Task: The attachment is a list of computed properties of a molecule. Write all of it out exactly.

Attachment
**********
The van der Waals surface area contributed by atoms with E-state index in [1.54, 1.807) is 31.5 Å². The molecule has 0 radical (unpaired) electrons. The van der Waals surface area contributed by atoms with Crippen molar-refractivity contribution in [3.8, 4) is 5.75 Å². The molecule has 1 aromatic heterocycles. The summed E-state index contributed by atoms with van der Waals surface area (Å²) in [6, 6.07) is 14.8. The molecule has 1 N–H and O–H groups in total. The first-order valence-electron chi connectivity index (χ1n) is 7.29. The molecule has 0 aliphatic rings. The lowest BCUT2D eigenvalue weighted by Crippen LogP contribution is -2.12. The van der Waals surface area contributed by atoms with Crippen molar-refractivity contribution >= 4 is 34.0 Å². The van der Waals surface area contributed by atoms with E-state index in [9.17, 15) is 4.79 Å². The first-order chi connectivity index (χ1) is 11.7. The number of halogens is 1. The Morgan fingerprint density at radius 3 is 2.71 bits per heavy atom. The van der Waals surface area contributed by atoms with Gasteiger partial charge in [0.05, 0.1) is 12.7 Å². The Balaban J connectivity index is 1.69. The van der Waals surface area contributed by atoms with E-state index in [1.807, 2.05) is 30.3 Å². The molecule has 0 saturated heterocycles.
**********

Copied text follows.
The van der Waals surface area contributed by atoms with E-state index in [1.54, 1.807) is 31.5 Å². The molecule has 0 radical (unpaired) electrons. The van der Waals surface area contributed by atoms with Crippen molar-refractivity contribution in [3.8, 4) is 5.75 Å². The molecule has 1 aromatic heterocycles. The summed E-state index contributed by atoms with van der Waals surface area (Å²) in [6, 6.07) is 14.8. The molecule has 1 N–H and O–H groups in total. The first-order valence-electron chi connectivity index (χ1n) is 7.29. The molecule has 0 aliphatic rings. The lowest BCUT2D eigenvalue weighted by Crippen LogP contribution is -2.12. The van der Waals surface area contributed by atoms with Crippen molar-refractivity contribution >= 4 is 34.0 Å². The van der Waals surface area contributed by atoms with E-state index in [9.17, 15) is 4.79 Å². The first-order chi connectivity index (χ1) is 11.7. The number of halogens is 1. The Morgan fingerprint density at radius 3 is 2.71 bits per heavy atom. The van der Waals surface area contributed by atoms with Gasteiger partial charge in [0.05, 0.1) is 12.7 Å². The Balaban J connectivity index is 1.69. The van der Waals surface area contributed by atoms with E-state index in [1.807, 2.05) is 30.3 Å². The molecule has 0 saturated heterocycles.